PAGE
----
Saturday, October 27, 2012


Every four years the clarion charges of election tomfoolery blare, common and wide. This time the arc of accusations rises from organized campaigns telling folks it's fine to go to the polls on November 7 to voter id laws and the challenges to them in court and then back down to people promising an acquaintance ten bucks if he'll vote their way.

Certainly this election has been polarizing, perhaps more so than most. "I don't think I can even go to work the next day if [my candidate] loses," a swing state voter confided to me today,  "because all those jackasses will think they were right."

The Electoral College is not looking very helpful here. There's a good chance somebody might win the popular vote but lose the election. A better recipe for guaranteed gridlock probably does not exist. I also saw a not-so-far-fetched scenario on the news the other night where the electoral college was tied. I did not know this, but in such a case, the House of Representatives would elect the president and the Senate, the VP.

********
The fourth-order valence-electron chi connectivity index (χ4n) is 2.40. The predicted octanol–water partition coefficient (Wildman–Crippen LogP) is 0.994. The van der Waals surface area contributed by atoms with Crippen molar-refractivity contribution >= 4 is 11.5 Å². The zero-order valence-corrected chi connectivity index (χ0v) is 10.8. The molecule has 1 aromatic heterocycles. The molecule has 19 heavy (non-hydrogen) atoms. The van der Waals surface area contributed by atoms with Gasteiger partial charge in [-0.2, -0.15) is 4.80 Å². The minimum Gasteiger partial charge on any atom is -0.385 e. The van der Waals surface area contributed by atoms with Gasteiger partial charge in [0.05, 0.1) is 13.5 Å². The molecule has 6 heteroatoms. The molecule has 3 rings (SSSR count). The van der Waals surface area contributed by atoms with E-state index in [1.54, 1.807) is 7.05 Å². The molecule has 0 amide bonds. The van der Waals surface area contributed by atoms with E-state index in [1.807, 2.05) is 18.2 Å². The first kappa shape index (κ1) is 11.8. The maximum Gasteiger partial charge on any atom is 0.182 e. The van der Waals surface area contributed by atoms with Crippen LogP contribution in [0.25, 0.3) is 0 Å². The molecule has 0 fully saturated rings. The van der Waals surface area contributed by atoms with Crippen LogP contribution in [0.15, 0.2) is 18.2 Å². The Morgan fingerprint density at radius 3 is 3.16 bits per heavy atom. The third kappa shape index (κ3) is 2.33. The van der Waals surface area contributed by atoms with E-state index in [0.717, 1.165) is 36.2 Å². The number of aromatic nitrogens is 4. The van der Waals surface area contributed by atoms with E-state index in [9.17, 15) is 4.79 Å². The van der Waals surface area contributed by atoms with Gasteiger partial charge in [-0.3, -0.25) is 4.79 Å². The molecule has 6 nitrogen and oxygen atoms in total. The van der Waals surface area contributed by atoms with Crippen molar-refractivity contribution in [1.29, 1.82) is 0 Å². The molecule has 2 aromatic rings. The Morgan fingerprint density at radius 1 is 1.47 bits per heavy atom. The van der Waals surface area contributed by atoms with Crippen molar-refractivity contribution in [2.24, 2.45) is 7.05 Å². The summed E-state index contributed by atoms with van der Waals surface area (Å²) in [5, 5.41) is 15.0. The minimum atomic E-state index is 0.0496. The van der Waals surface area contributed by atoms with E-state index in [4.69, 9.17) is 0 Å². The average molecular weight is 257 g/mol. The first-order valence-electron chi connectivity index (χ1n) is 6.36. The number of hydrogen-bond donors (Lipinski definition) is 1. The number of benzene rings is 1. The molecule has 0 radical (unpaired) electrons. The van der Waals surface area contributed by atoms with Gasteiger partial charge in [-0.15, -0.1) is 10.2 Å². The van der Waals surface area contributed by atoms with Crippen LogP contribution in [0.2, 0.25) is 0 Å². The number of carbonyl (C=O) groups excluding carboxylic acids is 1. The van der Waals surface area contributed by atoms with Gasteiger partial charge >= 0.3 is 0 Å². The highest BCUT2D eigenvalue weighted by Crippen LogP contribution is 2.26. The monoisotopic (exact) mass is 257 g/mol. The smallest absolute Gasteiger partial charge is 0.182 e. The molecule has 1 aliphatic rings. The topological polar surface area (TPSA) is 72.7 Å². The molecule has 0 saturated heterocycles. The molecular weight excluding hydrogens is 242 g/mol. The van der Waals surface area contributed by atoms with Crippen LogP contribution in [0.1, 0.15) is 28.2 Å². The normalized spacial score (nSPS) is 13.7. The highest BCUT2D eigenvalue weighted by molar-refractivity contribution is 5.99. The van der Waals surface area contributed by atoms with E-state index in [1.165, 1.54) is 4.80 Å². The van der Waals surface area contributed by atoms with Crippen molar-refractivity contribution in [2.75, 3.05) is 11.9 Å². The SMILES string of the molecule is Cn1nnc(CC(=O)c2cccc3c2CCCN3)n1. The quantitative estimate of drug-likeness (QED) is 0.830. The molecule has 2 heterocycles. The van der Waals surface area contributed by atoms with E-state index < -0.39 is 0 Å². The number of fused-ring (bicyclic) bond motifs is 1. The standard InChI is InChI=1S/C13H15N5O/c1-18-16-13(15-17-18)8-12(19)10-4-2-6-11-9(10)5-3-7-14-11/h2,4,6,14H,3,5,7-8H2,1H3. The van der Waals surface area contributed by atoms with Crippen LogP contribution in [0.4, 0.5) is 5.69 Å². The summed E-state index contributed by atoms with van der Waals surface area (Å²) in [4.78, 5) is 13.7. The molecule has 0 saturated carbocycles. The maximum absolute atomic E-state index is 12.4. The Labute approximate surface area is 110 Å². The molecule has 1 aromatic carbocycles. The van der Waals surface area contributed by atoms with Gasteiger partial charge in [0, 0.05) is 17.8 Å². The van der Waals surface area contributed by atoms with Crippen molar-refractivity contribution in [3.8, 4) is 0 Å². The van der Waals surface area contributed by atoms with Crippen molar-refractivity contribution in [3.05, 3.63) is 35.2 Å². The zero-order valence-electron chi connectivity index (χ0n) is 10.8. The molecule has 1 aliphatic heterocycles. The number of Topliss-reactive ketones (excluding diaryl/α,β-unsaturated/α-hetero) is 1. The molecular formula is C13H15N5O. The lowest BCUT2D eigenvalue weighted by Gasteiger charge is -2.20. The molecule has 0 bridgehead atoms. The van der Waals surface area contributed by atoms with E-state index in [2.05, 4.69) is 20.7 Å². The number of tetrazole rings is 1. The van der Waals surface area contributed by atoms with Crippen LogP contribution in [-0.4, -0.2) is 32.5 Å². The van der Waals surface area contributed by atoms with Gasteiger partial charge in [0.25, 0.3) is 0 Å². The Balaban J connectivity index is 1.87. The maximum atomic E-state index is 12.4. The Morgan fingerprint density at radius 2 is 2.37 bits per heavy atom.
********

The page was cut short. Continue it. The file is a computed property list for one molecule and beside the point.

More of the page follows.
Romney-Biden anyone?

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